Wednesday, December 25, 2013

Monkey and Robot by Peter Catalanotto

I have mixed feelings about Catalanotto's work. Some of his picture books have fans, like Question Boy, and I do like Ivan the Terrier (although the eyes are a bit freaky) and my library has lots of fans of his concept books, Daisy 123 and Matthew ABC. And not every author and illustrator can hit it right with each title. However, I think he really missed the boat on this easy reader and I am a bit flabbergasted that it got published by a mainstream publisher, and is even going to become a series.

Look at the monkey. Look at the monkey's face. Look at the monkey's mouth. Look at the monkey's TEETH.

I'll wait while that image settles into your brain.


The four chapters are fairly typical easy reader/odd couple fare, although they do have a bit of added nonsense. The two friends watch a monster movie together, although Monkey is scared and keeps his head covered for the whole movie, thus leading to what is arguably the best illustration in the book because you cannot see the monkey's face.
In the second chapter, the two friends are going to try playing a "nice, friendly, fun game." which is hard for Monkey who doesn't like to lose. There's a little confusion over the dice (Monkey thinks Robot is telling him to die) and then a dog steals the die! Fortunately, they figure out a way to play anyways. The third chapter shows Robot explaining to Monkey about the cocoon he has found, but there are some unexpected results. This was probably the funniest chapter. In the final chapter, they're playing hide-and-seek. Robot explains how it works to Monkey (Monkey is...oddly ignorant of things like cocoons and traditional childhood games. Maybe he spends a lot of time with his head under a sheet.) but the game doesn't turn out to be as fun as Monkey expected. Fortunately, all ends happily.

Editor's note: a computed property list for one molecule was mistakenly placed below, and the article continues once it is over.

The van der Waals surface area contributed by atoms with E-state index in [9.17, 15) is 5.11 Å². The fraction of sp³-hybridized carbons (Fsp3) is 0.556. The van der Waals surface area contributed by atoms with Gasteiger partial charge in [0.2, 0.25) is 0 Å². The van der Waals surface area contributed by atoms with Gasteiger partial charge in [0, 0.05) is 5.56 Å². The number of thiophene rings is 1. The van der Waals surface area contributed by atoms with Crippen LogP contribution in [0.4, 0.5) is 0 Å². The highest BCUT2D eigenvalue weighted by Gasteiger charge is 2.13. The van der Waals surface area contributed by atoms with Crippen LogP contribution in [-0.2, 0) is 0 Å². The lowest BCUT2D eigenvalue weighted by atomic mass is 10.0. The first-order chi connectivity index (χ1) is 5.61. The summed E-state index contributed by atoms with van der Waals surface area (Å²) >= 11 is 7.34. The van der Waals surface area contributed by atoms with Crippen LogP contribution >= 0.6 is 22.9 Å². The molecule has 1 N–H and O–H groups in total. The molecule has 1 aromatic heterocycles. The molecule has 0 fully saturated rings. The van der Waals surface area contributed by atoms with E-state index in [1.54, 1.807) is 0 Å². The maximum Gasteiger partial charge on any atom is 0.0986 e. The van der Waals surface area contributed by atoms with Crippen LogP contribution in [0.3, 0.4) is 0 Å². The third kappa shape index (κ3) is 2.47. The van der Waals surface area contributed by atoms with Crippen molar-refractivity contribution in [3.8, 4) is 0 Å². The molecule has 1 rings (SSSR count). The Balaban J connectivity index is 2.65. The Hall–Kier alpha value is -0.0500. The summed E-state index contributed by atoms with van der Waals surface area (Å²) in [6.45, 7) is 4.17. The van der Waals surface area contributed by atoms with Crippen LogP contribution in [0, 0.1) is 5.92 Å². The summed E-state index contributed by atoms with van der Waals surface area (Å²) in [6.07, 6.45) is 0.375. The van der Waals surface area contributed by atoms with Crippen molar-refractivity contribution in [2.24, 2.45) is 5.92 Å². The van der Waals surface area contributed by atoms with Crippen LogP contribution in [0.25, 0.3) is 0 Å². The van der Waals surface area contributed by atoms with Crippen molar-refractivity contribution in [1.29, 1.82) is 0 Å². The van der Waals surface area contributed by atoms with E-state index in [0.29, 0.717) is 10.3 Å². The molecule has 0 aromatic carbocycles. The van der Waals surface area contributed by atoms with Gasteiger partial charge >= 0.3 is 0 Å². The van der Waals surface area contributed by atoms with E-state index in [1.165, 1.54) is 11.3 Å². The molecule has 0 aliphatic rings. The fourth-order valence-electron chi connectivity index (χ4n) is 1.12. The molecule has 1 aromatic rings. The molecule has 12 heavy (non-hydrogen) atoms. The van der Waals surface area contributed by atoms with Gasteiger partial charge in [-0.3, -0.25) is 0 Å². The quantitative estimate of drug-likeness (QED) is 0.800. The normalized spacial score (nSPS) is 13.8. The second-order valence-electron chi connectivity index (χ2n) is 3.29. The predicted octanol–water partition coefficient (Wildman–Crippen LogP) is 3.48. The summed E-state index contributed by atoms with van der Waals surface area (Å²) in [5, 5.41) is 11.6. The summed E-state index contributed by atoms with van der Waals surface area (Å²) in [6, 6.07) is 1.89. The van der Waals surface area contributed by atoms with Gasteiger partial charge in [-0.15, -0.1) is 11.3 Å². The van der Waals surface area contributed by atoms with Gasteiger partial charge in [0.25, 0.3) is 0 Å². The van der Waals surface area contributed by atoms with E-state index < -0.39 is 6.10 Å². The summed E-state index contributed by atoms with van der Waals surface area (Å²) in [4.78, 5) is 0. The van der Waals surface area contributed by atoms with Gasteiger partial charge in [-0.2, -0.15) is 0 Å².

As I said, the stories are ok, sometimes funny, a bit odd in places, but overall not too bad. The art is what really turned me off though. I know Catalanotto is a decent artist, because I've seen his work in other books, but these black and white drawings looked like something a kid drew in school with a pencil and a working knowledge of perspective. Monkey is so badly drawn, even in the scenes where his teeth aren't freakily glaring at the reader, that I found it impossible to concentrate on the text.

I went to my vendor and looked at demand for this title to see if it really was as weird as I thought, or it was just me. This title was published in January and from June 2012 to October 2013 total demand was 1717. To put this in perspective, A Pet Named Sneaker by Joan Heilbroner (which I'd consider a filler easy reader) was also published in January and had a demand of 2893. Dig, Scoop, Ka-Boom by Joan Holub (which I'd think of as a hot topic/popular easy reader) was published in June and has a total demand from January to October of 2065. It was a Junior Library Guild selection, but frankly I haven't been very impressed with JLG's easy selections in the past (I use them for YA titles).

Verdict: There are some good points to the stories and I liked the humor at a couple points, but overall I felt this title was poorly illustrated and has less than stellar writing. Not recommended.

ISBN: 9781442429789; Published 2013 by Richard Jackson Books/Atheneum; Borrowed from another library in my consortium

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